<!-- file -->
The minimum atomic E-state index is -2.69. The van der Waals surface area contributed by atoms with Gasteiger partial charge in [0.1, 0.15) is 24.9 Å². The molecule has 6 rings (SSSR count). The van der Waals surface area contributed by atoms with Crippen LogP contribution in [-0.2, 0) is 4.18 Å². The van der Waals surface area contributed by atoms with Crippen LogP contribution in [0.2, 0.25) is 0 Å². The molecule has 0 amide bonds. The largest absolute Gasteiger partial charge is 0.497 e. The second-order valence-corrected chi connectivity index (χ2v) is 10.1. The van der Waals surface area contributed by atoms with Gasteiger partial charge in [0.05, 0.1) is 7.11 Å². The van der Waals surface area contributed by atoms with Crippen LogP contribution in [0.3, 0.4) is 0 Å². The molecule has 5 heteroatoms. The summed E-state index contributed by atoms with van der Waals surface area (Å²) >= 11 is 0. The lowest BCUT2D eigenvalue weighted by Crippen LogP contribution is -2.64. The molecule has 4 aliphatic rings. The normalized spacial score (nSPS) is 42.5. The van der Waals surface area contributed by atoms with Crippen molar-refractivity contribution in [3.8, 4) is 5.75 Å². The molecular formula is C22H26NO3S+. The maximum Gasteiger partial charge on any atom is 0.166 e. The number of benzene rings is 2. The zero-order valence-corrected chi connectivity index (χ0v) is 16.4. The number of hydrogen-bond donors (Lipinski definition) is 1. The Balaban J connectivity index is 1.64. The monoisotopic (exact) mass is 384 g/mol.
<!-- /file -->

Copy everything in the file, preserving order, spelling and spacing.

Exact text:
The minimum atomic E-state index is -2.69. The van der Waals surface area contributed by atoms with Gasteiger partial charge in [0.1, 0.15) is 24.9 Å². The molecule has 6 rings (SSSR count). The van der Waals surface area contributed by atoms with Crippen LogP contribution in [-0.2, 0) is 4.18 Å². The van der Waals surface area contributed by atoms with Crippen LogP contribution in [0.2, 0.25) is 0 Å². The molecule has 0 amide bonds. The largest absolute Gasteiger partial charge is 0.497 e. The second-order valence-corrected chi connectivity index (χ2v) is 10.1. The van der Waals surface area contributed by atoms with Gasteiger partial charge in [0.05, 0.1) is 7.11 Å². The van der Waals surface area contributed by atoms with Crippen LogP contribution in [0.3, 0.4) is 0 Å². The molecule has 5 heteroatoms. The summed E-state index contributed by atoms with van der Waals surface area (Å²) >= 11 is 0. The lowest BCUT2D eigenvalue weighted by Crippen LogP contribution is -2.64. The molecule has 4 aliphatic rings. The normalized spacial score (nSPS) is 42.5. The van der Waals surface area contributed by atoms with Crippen molar-refractivity contribution in [3.8, 4) is 5.75 Å². The molecular formula is C22H26NO3S+. The maximum Gasteiger partial charge on any atom is 0.166 e. The number of benzene rings is 2. The zero-order valence-corrected chi connectivity index (χ0v) is 16.4. The number of hydrogen-bond donors (Lipinski definition) is 1. The Balaban J connectivity index is 1.64. The monoisotopic (exact) mass is 384 g/mol.